No ... in this particular subject we can easily say that even the USA is AHEAD of the UK.

There are more people served by HSR there ... this of course acording to some naysayers the HSR speed is always 1mph over wichever speed is attainable in the UK... isn't it so?.

Diesels and Gas turbine are OK ... but only if you are in the process of implementing a small frequencies network (say 1tph each direction) ... nothing in the grand scale of the british network would assume the "backward inability" to implement nationwide electrification there ... that and ATC/ATP/whatever.
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Old November 19th, 2009, 08:05 AM   #49
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Quote:
Originally Posted by MarcVD View Post
As far as I know, it's the other way around, mate... The SPV is a
(rather unsuccessful, to say the least) attempt to build a motorcoach
out of an amfleet car, not te opposite. The original amfleet car design
was derived from the Metroliners, which were fast EMUs used on the
electrified part of the north-east corridor. This is where this kind of
round-shape section was born.
Yeah, I looked this up. The cars have had such an odd history . I guess the SPVs were converted back. So (if they are still in use) if you are riding in an Amfleet you may actually be in one of these old SPVs.
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Old November 20th, 2009, 02:04 AM   #50
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our suburban rail network in the city of Adelaide, Australia has been run by diesel trains since the 1920's and DMU's since the 1950's. Our existing diesel fleet of trains and most lines on our network will be converted to electric in 2 years.

We are the last Australian City with a passenger rail system to be running diesel trains, in addition to that our rail infrastructure is quite poor with uninviting suburban stations and worn out track. With the conversion to electric is a complete upgrade to the track, stations and a lot of new EMU's.

DMU's in operation since 1980:

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Old November 21st, 2009, 11:00 PM   #51
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Quote:
Originally Posted by MarcVD View Post
As far as I know, it's the other way around, mate... The SPV is a
(rather unsuccessful, to say the least) attempt to build a motorcoach
out of an amfleet car, not te opposite. The original amfleet car design
was derived from the Metroliners, which were fast EMUs used on the
electrified part of the north-east corridor. This is where this kind of
round-shape section was born.
Correct, the SPV2000 were (slightly lower speed) diesel iterations of the Metroliner, and where the Amfleet design originated. The RDC was a more successful design because it was never meant to be high speed, and could fit many markets, you could run a train of one unit up to 14 units, and the RDC 3 and 4 could go as many as you wanted due to brake upgrades (at least this is what i've read).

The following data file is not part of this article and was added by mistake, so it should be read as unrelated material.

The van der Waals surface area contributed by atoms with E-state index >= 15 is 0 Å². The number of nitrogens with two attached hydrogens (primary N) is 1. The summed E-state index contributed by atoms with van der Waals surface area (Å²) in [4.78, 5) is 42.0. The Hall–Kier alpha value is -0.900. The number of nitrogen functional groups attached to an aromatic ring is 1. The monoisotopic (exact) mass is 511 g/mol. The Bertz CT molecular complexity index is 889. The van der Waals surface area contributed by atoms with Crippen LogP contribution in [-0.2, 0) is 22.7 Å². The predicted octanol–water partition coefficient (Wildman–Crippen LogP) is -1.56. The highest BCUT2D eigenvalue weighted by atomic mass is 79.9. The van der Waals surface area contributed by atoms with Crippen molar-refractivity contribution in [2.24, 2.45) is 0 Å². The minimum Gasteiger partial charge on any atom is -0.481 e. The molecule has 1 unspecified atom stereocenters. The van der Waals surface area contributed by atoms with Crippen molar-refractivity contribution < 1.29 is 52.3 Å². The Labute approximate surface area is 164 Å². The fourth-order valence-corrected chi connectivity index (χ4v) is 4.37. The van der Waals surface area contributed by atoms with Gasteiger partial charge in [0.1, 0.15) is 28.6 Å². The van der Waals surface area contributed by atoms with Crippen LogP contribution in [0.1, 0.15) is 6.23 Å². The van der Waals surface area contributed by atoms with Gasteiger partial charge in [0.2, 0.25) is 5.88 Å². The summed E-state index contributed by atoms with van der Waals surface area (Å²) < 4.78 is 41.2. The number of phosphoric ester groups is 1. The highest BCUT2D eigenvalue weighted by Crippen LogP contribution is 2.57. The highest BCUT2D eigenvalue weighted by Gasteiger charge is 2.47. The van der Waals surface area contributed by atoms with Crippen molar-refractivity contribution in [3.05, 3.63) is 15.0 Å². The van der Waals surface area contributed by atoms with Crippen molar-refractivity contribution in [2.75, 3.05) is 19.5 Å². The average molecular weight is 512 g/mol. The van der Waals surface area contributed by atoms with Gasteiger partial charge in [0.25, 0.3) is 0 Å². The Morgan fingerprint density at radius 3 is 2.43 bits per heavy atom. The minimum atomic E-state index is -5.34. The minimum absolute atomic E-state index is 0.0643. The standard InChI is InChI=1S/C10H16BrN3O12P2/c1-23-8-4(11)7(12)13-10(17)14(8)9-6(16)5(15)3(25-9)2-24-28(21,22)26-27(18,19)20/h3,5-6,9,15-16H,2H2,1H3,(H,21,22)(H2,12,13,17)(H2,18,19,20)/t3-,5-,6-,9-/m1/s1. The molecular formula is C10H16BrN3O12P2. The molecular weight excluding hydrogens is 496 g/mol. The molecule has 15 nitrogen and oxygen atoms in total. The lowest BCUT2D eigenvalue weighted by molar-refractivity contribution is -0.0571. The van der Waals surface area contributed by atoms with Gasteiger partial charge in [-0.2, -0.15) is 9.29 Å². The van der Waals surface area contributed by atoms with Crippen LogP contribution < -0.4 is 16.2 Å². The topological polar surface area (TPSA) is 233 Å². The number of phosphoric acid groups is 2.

- A
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Old November 21st, 2009, 11:06 PM   #52
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Quote:
Originally Posted by He Named Thor View Post
Yeah, I looked this up. The cars have had such an odd history . I guess the SPVs were converted back. So (if they are still in use) if you are riding in an Amfleet you may actually be in one of these old SPVs.
They were never amfleets to begin with. The ones in that photo are from the Shore Line East service, i believe they are at the new haven storage yard with some out of service amfleets probably needing repairs. There are 2 currently at Hudson Yard along the northeast corridor between newark penn station and secacus junction in NJ. They were metro north, but i'm not sure what they are doing there, they've been there a while.

- A
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Old November 22nd, 2009, 11:37 PM   #53
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Quote:
Originally Posted by metsfan View Post
They were never amfleets to begin with. The ones in that photo are from the Shore Line East service, i believe they are at the new haven storage yard with some out of service amfleets probably needing repairs. There are 2 currently at Hudson Yard along the northeast corridor between newark penn station and secacus junction in NJ. They were metro north, but i'm not sure what they are doing there, they've been there a while.

- A
Oh, I was under the impression that Amtrak had acquired them. So are the Metro North ones just regular locomotive-pulled cars now?

Also, do you know if this one still exists?
http://www.northeast.railfan.net/images/spv2000a.jpg
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Old November 23rd, 2009, 12:44 AM   #54